By George H. Tsai
The Flushing Expo is apparently an off-again, on-again project. It has been dormant for almost a year because of financial problems.
The project, which will be housed in the long-vacant Caldor department store on Roosevelt Avenue, has been revived after a Taiwanese conglomerate secured a $15 million loan from Citibank a couple of months ago, according to the World Journal.
The Expo is expected to create more than 300 jobs, and its grand opening is scheduled for September, the Journal said. The interior renovation is presumably under way.
Congratulations. Indeed, this is good news for Queens consumers.
This gigantic emporium covers three floors with a total space of 43,000 square feet, in addition to a basement and a 340-car underground garage. The Expo promises a combination of entertainment, leisure and arts facilities. Food stands and a ballroom will occupy a major portion of the basement. Expo officials also plan to build a passageway leading to Macy’s department store.
Company officials are optimistic about the Expo’s future, thanks to its excellent location; however, its potential success may deal a blow to its competition. It’s likely the Expo could take business away from the depressed Flushing Mall and other stores in town.
Last year a clothing store owner at the mall said he was closing his business and planning to move it to the Expo, where he had leased a spot. Sadly, several stores at the mall either followed suit or closed their doors for lack of business.
The Oriental eateries on the mall’s first floor also are likely to lose their attractiveness to the diners at the Expo. It’s only a matter of time. Few would like to see the mall, which opened with great hopes two years ago, turn out to be in name only. Mall officials must take drastic action or offer incentives to halt business flight.
It’s unlikely businesses in that area of town would thrive without a bigger parking lot; therefore, I don’t think the Expo’s emergence signals a significant growth in the business circle here.
Flushing is unquestionably a dynamic metropolis with an unstoppable influx of immigrants; however, these new arrivals’ priority is to make money, not to squander.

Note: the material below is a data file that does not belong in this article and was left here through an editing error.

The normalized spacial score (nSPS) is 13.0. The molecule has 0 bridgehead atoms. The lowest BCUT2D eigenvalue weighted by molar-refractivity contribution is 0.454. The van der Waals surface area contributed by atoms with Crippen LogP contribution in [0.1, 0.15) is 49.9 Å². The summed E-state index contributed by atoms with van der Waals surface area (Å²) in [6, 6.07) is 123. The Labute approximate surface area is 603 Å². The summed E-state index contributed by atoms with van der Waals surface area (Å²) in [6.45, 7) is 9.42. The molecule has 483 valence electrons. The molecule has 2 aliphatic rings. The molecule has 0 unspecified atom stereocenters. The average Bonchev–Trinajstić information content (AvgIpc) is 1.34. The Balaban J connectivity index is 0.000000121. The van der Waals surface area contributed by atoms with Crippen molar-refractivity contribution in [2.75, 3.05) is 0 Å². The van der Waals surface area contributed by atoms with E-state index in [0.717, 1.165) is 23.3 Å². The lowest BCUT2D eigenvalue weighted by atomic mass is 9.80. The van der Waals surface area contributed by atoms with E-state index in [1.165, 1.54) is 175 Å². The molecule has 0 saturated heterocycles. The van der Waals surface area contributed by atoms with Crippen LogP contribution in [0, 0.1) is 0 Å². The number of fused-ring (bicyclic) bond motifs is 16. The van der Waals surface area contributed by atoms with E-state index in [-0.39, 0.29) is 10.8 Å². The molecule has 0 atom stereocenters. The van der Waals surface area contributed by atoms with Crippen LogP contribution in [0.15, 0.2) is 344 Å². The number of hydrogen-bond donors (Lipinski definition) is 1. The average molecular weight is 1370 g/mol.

My observation is that only two types of businesses can survive and prosper in Flushing — supermarkets and restaurants. In fact, several diners recently closed their doors amid cutthroat competition. An eatery inside an Oriental supermarket offers a three-dish meal at $2.95, which is less than the price of a Big Mac. Obviously, it’s catering to new immigrants.
In the meantime, the swanky Prince Center, next to the Sheraton Hotel and within a stone’s throw from the mall, remains vacant. I drive through Prince Street every morning and wonder why this award-winning, glassy architecture fails to attract tenants or buyers.
It’s a supply-and-demand problem. High rent is another. The developers certainly have overestimated the purchasing power of Queens merchants and residents, many of whom are new immigrants.
The skyrocketing rent in downtown Flushing surely has scared away a lot of business-minded people.
A Korean businesswoman told me last summer that she paid about $3,000 each month for a mattress-sized storefront on Main Street near Franklin Avenue, in which she was selling Korean delicacies. I believed what she said. A few weeks later when I revisited the area, she and her small food counter had disappeared.
And apartment rent in this part of Queens has hit the ceiling. We are in dire need of regulations to curb the rising tide.
In a related matter, the city has recently renewed its talks about the expansion of Flushing. This time city officials are serious about the project that will center on Willets Point. Cooper Carry Inc. has been chosen to do the job, and I hope the city and the company will put their talks into action.
Bear in mind that multicultural characteristics should be featured in its design, making Flushing a unique tourist attraction. It will take years to reach that goal, though.
There is little room for development on Main Street and Northern Boulevard; local politicians should direct their attention to traffic congestion.
Before the proposed expansion, we must first solve the bottleneck problem. The latest data show that about 600 to 700 vehicles drive through Main Street every hour. Besides, almost every side street is jammed with vehicles looking for parking during the weekend.
Reach columnist George H. Tsai by e-mail at firstname.lastname@example.org or call 718-229-0300, ext. 140.